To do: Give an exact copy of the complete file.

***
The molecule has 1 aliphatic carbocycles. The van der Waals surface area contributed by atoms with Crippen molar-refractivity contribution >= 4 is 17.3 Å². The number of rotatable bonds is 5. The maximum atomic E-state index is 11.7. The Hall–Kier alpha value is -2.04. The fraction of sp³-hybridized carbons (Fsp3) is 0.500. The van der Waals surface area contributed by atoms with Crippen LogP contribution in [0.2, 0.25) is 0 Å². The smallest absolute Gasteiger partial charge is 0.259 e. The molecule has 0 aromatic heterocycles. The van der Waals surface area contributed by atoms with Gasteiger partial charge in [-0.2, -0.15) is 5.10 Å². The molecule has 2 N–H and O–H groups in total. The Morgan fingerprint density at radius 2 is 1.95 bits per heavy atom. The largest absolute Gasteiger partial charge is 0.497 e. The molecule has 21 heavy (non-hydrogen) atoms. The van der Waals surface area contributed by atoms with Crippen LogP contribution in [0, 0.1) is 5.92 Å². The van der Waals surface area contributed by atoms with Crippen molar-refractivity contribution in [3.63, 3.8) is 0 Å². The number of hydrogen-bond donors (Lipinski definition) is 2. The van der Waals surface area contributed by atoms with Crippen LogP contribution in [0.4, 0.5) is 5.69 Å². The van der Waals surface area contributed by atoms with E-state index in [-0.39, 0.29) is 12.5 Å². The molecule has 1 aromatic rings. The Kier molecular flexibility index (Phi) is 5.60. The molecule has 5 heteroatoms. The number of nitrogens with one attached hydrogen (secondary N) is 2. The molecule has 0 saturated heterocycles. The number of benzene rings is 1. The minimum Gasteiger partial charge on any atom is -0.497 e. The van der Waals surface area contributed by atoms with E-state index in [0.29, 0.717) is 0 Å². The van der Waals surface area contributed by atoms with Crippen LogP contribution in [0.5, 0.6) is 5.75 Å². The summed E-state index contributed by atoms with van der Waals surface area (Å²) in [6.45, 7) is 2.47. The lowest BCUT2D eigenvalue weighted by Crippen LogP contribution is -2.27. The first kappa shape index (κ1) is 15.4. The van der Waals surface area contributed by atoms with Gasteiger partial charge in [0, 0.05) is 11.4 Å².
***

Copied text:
The molecule has 1 aliphatic carbocycles. The van der Waals surface area contributed by atoms with Crippen molar-refractivity contribution >= 4 is 17.3 Å². The number of rotatable bonds is 5. The maximum atomic E-state index is 11.7. The Hall–Kier alpha value is -2.04. The fraction of sp³-hybridized carbons (Fsp3) is 0.500. The van der Waals surface area contributed by atoms with Crippen LogP contribution in [0.2, 0.25) is 0 Å². The smallest absolute Gasteiger partial charge is 0.259 e. The molecule has 0 aromatic heterocycles. The van der Waals surface area contributed by atoms with Gasteiger partial charge in [-0.2, -0.15) is 5.10 Å². The molecule has 2 N–H and O–H groups in total. The Morgan fingerprint density at radius 2 is 1.95 bits per heavy atom. The largest absolute Gasteiger partial charge is 0.497 e. The molecule has 21 heavy (non-hydrogen) atoms. The van der Waals surface area contributed by atoms with Crippen LogP contribution in [0, 0.1) is 5.92 Å². The van der Waals surface area contributed by atoms with Crippen molar-refractivity contribution in [3.63, 3.8) is 0 Å². The number of hydrogen-bond donors (Lipinski definition) is 2. The van der Waals surface area contributed by atoms with Crippen LogP contribution in [0.4, 0.5) is 5.69 Å². The van der Waals surface area contributed by atoms with E-state index in [-0.39, 0.29) is 12.5 Å². The molecule has 1 aromatic rings. The Kier molecular flexibility index (Phi) is 5.60. The molecule has 5 heteroatoms. The number of nitrogens with one attached hydrogen (secondary N) is 2. The molecule has 0 saturated heterocycles. The number of benzene rings is 1. The minimum Gasteiger partial charge on any atom is -0.497 e. The van der Waals surface area contributed by atoms with E-state index in [0.29, 0.717) is 0 Å². The van der Waals surface area contributed by atoms with Crippen LogP contribution in [0.5, 0.6) is 5.75 Å². The summed E-state index contributed by atoms with van der Waals surface area (Å²) in [6.45, 7) is 2.47. The lowest BCUT2D eigenvalue weighted by Crippen LogP contribution is -2.27. The first kappa shape index (κ1) is 15.4. The van der Waals surface area contributed by atoms with Gasteiger partial charge in [0, 0.05) is 11.4 Å².